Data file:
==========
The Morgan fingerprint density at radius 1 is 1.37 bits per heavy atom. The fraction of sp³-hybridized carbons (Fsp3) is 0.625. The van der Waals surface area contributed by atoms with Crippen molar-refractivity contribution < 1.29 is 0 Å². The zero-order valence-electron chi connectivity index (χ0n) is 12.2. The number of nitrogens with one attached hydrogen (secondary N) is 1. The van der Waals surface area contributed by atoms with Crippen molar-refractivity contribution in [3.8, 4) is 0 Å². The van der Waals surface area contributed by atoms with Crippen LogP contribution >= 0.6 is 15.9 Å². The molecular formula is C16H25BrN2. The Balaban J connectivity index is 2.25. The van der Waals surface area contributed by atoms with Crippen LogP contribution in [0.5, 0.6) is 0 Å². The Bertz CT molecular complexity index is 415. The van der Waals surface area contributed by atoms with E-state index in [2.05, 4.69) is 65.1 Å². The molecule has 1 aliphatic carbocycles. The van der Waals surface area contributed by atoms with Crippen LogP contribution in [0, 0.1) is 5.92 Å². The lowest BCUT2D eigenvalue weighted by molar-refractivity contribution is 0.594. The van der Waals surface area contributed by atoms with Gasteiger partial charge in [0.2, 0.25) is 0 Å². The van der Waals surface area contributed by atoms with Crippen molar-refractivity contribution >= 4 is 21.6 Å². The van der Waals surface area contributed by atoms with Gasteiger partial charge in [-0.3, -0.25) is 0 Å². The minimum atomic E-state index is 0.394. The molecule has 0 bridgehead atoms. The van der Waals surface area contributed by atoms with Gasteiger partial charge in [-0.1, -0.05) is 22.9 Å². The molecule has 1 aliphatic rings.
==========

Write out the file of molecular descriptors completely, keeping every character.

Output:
The Morgan fingerprint density at radius 1 is 1.37 bits per heavy atom. The fraction of sp³-hybridized carbons (Fsp3) is 0.625. The van der Waals surface area contributed by atoms with Crippen molar-refractivity contribution < 1.29 is 0 Å². The zero-order valence-electron chi connectivity index (χ0n) is 12.2. The number of nitrogens with one attached hydrogen (secondary N) is 1. The van der Waals surface area contributed by atoms with Crippen molar-refractivity contribution in [3.8, 4) is 0 Å². The van der Waals surface area contributed by atoms with Crippen LogP contribution >= 0.6 is 15.9 Å². The molecular formula is C16H25BrN2. The Balaban J connectivity index is 2.25. The van der Waals surface area contributed by atoms with Crippen LogP contribution in [0.5, 0.6) is 0 Å². The Bertz CT molecular complexity index is 415. The van der Waals surface area contributed by atoms with E-state index in [2.05, 4.69) is 65.1 Å². The molecule has 1 aliphatic carbocycles. The van der Waals surface area contributed by atoms with Crippen LogP contribution in [0, 0.1) is 5.92 Å². The lowest BCUT2D eigenvalue weighted by molar-refractivity contribution is 0.594. The van der Waals surface area contributed by atoms with Gasteiger partial charge in [0.2, 0.25) is 0 Å². The van der Waals surface area contributed by atoms with Crippen molar-refractivity contribution >= 4 is 21.6 Å². The van der Waals surface area contributed by atoms with Gasteiger partial charge in [-0.3, -0.25) is 0 Å². The minimum atomic E-state index is 0.394. The molecule has 0 bridgehead atoms. The van der Waals surface area contributed by atoms with Gasteiger partial charge in [-0.1, -0.05) is 22.9 Å². The molecule has 1 aliphatic rings.